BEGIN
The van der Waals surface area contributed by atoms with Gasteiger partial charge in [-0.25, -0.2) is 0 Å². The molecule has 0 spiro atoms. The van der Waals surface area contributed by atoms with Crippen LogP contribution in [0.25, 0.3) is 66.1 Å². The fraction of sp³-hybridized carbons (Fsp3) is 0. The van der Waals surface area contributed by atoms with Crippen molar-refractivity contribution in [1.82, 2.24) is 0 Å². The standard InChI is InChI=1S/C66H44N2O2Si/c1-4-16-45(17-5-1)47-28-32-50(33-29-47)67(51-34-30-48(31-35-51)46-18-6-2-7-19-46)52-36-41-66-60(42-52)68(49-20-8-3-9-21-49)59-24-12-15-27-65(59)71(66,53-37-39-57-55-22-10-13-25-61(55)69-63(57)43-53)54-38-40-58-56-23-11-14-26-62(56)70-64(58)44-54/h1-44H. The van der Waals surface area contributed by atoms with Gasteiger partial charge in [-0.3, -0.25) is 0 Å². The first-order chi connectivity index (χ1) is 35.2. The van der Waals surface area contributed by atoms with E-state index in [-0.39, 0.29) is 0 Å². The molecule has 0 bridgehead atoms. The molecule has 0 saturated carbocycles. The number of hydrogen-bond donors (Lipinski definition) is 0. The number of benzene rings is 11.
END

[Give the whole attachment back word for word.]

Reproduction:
The van der Waals surface area contributed by atoms with Gasteiger partial charge in [-0.25, -0.2) is 0 Å². The molecule has 0 spiro atoms. The van der Waals surface area contributed by atoms with Crippen LogP contribution in [0.25, 0.3) is 66.1 Å². The fraction of sp³-hybridized carbons (Fsp3) is 0. The van der Waals surface area contributed by atoms with Crippen molar-refractivity contribution in [1.82, 2.24) is 0 Å². The standard InChI is InChI=1S/C66H44N2O2Si/c1-4-16-45(17-5-1)47-28-32-50(33-29-47)67(51-34-30-48(31-35-51)46-18-6-2-7-19-46)52-36-41-66-60(42-52)68(49-20-8-3-9-21-49)59-24-12-15-27-65(59)71(66,53-37-39-57-55-22-10-13-25-61(55)69-63(57)43-53)54-38-40-58-56-23-11-14-26-62(56)70-64(58)44-54/h1-44H. The van der Waals surface area contributed by atoms with Gasteiger partial charge in [-0.3, -0.25) is 0 Å². The first-order chi connectivity index (χ1) is 35.2. The van der Waals surface area contributed by atoms with E-state index in [-0.39, 0.29) is 0 Å². The molecule has 0 bridgehead atoms. The molecule has 0 saturated carbocycles. The number of hydrogen-bond donors (Lipinski definition) is 0. The number of benzene rings is 11.